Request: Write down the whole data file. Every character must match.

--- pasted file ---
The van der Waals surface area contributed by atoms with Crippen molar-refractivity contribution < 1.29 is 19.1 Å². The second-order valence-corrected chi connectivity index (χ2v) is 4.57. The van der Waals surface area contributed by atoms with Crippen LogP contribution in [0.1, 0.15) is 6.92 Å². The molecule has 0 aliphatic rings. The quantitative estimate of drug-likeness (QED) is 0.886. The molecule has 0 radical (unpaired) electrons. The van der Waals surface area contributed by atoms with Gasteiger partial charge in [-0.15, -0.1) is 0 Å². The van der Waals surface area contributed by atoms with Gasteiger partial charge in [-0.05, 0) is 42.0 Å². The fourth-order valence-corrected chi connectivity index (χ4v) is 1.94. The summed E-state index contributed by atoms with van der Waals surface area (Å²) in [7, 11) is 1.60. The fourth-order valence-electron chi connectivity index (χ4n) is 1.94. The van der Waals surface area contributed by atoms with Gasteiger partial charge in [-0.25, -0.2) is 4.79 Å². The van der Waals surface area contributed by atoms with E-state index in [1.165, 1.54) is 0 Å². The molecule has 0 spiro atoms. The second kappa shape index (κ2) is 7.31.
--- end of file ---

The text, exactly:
The van der Waals surface area contributed by atoms with Crippen molar-refractivity contribution < 1.29 is 19.1 Å². The second-order valence-corrected chi connectivity index (χ2v) is 4.57. The van der Waals surface area contributed by atoms with Crippen LogP contribution in [0.1, 0.15) is 6.92 Å². The molecule has 0 aliphatic rings. The quantitative estimate of drug-likeness (QED) is 0.886. The molecule has 0 radical (unpaired) electrons. The van der Waals surface area contributed by atoms with Gasteiger partial charge in [-0.15, -0.1) is 0 Å². The van der Waals surface area contributed by atoms with Gasteiger partial charge in [-0.05, 0) is 42.0 Å². The fourth-order valence-corrected chi connectivity index (χ4v) is 1.94. The summed E-state index contributed by atoms with van der Waals surface area (Å²) in [7, 11) is 1.60. The fourth-order valence-electron chi connectivity index (χ4n) is 1.94. The van der Waals surface area contributed by atoms with Gasteiger partial charge in [-0.25, -0.2) is 4.79 Å². The van der Waals surface area contributed by atoms with E-state index in [1.165, 1.54) is 0 Å². The molecule has 0 spiro atoms. The second kappa shape index (κ2) is 7.31.